The prevalence and health burden of self-reported diabetes in older Mexican Americans

Findings from the Hispanic Established Populations for Epidemiologic Studies of the Elderly

Sandra A. Black, Laura A. Ray, Kyriakos Markides

Research output: Contribution to journalArticle

77 Citations (Scopus)

Abstract

Objectives. The prevalence and health burden of self-reported adult- onset diabetes mellitus were examined in older Mexican Americans. Methods. Data from the Hispanic Established Populations for Epidemiologic Studies of the Elderly were used to assess the prevalence of self-reported diabetes and its association with other chronic conditions, disability, sensory impairments, health behaviors, and health service use in 3050 community- dwelling Mexican Americans 65 years and older. Results. The prevalence of self-reported diabetes in this sample was 22%, and there were high rates of obesity, diabetes-related complications, and diabetic medication use. Myocardial infarction, stroke, hypertension, angina, and cancer were significantly more common in diabetics than in nondiabetics, as were high levels of depressive symptoms, low perceived health status, disability, incontinence, vision impairment, and health service use. Many of the rate differences found in this sample of older Mexican Americans were higher than those reported among other groups of older adults. Conclusions. Our findings indicate that the prevalence and health burden of diabetes are greater in older Mexican Americans than in older non-Hispanic Whites and African Americans, particularly among elderly men.

Original languageEnglish (US)
Pages (from-to)546-552
Number of pages7
JournalAmerican Journal of Public Health
Volume89
Issue number4
StatePublished - Apr 1999

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Hispanic Americans
Epidemiologic Studies
Health
Population
Health Services
Independent Living
Vision Disorders
Health Behavior
Diabetes Complications
African Americans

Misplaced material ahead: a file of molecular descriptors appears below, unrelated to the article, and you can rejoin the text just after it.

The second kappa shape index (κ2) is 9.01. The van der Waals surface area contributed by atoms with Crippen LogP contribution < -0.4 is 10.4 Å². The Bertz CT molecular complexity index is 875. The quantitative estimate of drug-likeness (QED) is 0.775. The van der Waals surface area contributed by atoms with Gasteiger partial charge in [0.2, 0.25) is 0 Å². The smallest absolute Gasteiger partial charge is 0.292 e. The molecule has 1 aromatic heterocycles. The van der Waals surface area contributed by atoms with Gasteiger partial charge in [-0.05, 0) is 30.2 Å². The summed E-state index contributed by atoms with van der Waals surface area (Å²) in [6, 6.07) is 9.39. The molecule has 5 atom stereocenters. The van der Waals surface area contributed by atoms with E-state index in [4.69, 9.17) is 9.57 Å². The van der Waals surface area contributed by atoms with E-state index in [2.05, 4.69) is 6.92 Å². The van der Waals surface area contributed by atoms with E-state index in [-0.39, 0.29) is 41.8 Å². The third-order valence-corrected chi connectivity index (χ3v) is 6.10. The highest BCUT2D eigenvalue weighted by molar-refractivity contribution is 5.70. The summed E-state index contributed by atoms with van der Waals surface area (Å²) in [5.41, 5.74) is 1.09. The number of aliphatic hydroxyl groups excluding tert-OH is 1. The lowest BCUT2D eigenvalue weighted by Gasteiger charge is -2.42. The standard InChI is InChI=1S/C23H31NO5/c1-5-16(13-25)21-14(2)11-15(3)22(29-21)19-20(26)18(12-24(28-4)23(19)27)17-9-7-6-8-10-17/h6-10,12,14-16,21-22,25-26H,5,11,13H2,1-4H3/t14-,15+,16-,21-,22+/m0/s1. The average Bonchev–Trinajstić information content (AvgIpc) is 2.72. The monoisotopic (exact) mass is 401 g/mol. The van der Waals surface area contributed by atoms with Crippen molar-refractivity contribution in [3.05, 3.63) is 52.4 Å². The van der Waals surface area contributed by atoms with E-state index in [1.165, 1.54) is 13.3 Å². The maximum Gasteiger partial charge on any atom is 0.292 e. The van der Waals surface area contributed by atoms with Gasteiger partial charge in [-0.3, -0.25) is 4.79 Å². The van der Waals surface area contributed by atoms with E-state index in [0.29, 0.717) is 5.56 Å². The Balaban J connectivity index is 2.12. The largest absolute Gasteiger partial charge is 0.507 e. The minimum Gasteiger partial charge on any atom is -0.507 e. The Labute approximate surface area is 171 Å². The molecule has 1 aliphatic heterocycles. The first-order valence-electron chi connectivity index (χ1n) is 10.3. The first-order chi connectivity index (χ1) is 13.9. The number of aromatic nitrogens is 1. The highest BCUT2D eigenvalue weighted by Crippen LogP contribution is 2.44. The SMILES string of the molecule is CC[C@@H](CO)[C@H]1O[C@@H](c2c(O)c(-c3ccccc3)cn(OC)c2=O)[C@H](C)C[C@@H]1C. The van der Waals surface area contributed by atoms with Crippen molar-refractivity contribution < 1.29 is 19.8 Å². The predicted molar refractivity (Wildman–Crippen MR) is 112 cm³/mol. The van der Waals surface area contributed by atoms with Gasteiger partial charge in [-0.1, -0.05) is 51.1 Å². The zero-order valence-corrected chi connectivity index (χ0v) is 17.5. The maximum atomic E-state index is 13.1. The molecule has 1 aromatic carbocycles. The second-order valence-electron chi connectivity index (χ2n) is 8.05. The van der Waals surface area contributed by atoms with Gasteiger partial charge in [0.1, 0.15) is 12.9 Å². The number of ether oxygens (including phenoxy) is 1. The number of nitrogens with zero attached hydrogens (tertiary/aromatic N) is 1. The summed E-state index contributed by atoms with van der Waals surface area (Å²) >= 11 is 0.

Type 2 Diabetes Mellitus
Health Status
Obesity
Stroke
Myocardial Infarction
Depression
Hypertension
Neoplasms

ASJC Scopus subject areas

  • Public Health, Environmental and Occupational Health

Cite this

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title = "The prevalence and health burden of self-reported diabetes in older Mexican Americans: Findings from the Hispanic Established Populations for Epidemiologic Studies of the Elderly",
abstract = "Objectives. The prevalence and health burden of self-reported adult- onset diabetes mellitus were examined in older Mexican Americans. Methods. Data from the Hispanic Established Populations for Epidemiologic Studies of the Elderly were used to assess the prevalence of self-reported diabetes and its association with other chronic conditions, disability, sensory impairments, health behaviors, and health service use in 3050 community- dwelling Mexican Americans 65 years and older. Results. The prevalence of self-reported diabetes in this sample was 22{\%}, and there were high rates of obesity, diabetes-related complications, and diabetic medication use. Myocardial infarction, stroke, hypertension, angina, and cancer were significantly more common in diabetics than in nondiabetics, as were high levels of depressive symptoms, low perceived health status, disability, incontinence, vision impairment, and health service use. Many of the rate differences found in this sample of older Mexican Americans were higher than those reported among other groups of older adults. Conclusions. Our findings indicate that the prevalence and health burden of diabetes are greater in older Mexican Americans than in older non-Hispanic Whites and African Americans, particularly among elderly men.",